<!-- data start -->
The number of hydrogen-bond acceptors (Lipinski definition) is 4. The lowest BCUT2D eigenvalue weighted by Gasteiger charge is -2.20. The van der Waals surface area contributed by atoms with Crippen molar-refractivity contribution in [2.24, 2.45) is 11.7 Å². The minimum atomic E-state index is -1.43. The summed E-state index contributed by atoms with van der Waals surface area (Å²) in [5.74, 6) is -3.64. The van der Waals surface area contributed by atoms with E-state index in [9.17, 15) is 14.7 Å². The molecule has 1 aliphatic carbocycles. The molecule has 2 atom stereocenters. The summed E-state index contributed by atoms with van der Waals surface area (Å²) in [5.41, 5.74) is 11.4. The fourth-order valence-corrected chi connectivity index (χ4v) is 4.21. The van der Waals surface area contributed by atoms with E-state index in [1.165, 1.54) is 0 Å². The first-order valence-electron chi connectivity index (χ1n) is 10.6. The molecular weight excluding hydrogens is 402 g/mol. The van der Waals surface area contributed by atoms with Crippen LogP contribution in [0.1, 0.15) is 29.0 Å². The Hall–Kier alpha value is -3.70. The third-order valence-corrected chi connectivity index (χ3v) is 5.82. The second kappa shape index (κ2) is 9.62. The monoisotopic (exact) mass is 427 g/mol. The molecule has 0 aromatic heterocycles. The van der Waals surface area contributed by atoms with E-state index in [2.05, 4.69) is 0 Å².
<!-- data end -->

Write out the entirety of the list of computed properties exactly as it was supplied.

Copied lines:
The number of hydrogen-bond acceptors (Lipinski definition) is 4. The lowest BCUT2D eigenvalue weighted by Gasteiger charge is -2.20. The van der Waals surface area contributed by atoms with Crippen molar-refractivity contribution in [2.24, 2.45) is 11.7 Å². The minimum atomic E-state index is -1.43. The summed E-state index contributed by atoms with van der Waals surface area (Å²) in [5.74, 6) is -3.64. The van der Waals surface area contributed by atoms with E-state index in [9.17, 15) is 14.7 Å². The molecule has 1 aliphatic carbocycles. The molecule has 2 atom stereocenters. The summed E-state index contributed by atoms with van der Waals surface area (Å²) in [5.41, 5.74) is 11.4. The fourth-order valence-corrected chi connectivity index (χ4v) is 4.21. The van der Waals surface area contributed by atoms with E-state index in [1.165, 1.54) is 0 Å². The first-order valence-electron chi connectivity index (χ1n) is 10.6. The molecular weight excluding hydrogens is 402 g/mol. The van der Waals surface area contributed by atoms with Crippen LogP contribution in [0.1, 0.15) is 29.0 Å². The Hall–Kier alpha value is -3.70. The third-order valence-corrected chi connectivity index (χ3v) is 5.82. The second kappa shape index (κ2) is 9.62. The monoisotopic (exact) mass is 427 g/mol. The molecule has 0 aromatic heterocycles. The van der Waals surface area contributed by atoms with E-state index in [2.05, 4.69) is 0 Å².